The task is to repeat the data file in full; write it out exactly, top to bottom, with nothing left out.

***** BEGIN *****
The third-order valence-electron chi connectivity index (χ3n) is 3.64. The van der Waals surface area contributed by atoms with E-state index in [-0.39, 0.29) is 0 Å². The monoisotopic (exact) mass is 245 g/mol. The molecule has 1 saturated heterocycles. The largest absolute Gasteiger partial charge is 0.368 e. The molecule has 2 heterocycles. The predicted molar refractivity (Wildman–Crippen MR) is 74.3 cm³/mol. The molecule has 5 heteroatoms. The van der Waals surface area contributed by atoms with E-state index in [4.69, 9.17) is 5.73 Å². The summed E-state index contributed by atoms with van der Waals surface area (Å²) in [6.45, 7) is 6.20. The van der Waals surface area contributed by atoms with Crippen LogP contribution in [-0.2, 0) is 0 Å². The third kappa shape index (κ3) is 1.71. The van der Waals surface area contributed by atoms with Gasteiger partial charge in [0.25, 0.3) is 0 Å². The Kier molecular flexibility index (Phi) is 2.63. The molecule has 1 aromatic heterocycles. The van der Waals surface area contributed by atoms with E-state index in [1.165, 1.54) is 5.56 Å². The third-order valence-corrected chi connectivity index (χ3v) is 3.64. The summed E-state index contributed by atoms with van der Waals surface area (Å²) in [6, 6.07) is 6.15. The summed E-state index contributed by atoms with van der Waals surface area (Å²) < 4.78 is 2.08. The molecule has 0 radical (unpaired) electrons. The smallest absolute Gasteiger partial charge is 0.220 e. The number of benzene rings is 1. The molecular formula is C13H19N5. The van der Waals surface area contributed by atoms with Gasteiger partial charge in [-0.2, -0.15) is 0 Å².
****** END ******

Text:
The third-order valence-electron chi connectivity index (χ3n) is 3.64. The van der Waals surface area contributed by atoms with E-state index in [-0.39, 0.29) is 0 Å². The monoisotopic (exact) mass is 245 g/mol. The molecule has 1 saturated heterocycles. The largest absolute Gasteiger partial charge is 0.368 e. The molecule has 2 heterocycles. The predicted molar refractivity (Wildman–Crippen MR) is 74.3 cm³/mol. The molecule has 5 heteroatoms. The van der Waals surface area contributed by atoms with E-state index in [4.69, 9.17) is 5.73 Å². The summed E-state index contributed by atoms with van der Waals surface area (Å²) in [6.45, 7) is 6.20. The van der Waals surface area contributed by atoms with Crippen LogP contribution in [-0.2, 0) is 0 Å². The third kappa shape index (κ3) is 1.71. The van der Waals surface area contributed by atoms with Gasteiger partial charge in [0.25, 0.3) is 0 Å². The Kier molecular flexibility index (Phi) is 2.63. The molecule has 1 aromatic heterocycles. The van der Waals surface area contributed by atoms with E-state index in [1.165, 1.54) is 5.56 Å². The third-order valence-corrected chi connectivity index (χ3v) is 3.64. The summed E-state index contributed by atoms with van der Waals surface area (Å²) in [6, 6.07) is 6.15. The summed E-state index contributed by atoms with van der Waals surface area (Å²) < 4.78 is 2.08. The molecule has 0 radical (unpaired) electrons. The smallest absolute Gasteiger partial charge is 0.220 e. The number of benzene rings is 1. The molecular formula is C13H19N5. The van der Waals surface area contributed by atoms with Gasteiger partial charge in [-0.2, -0.15) is 0 Å².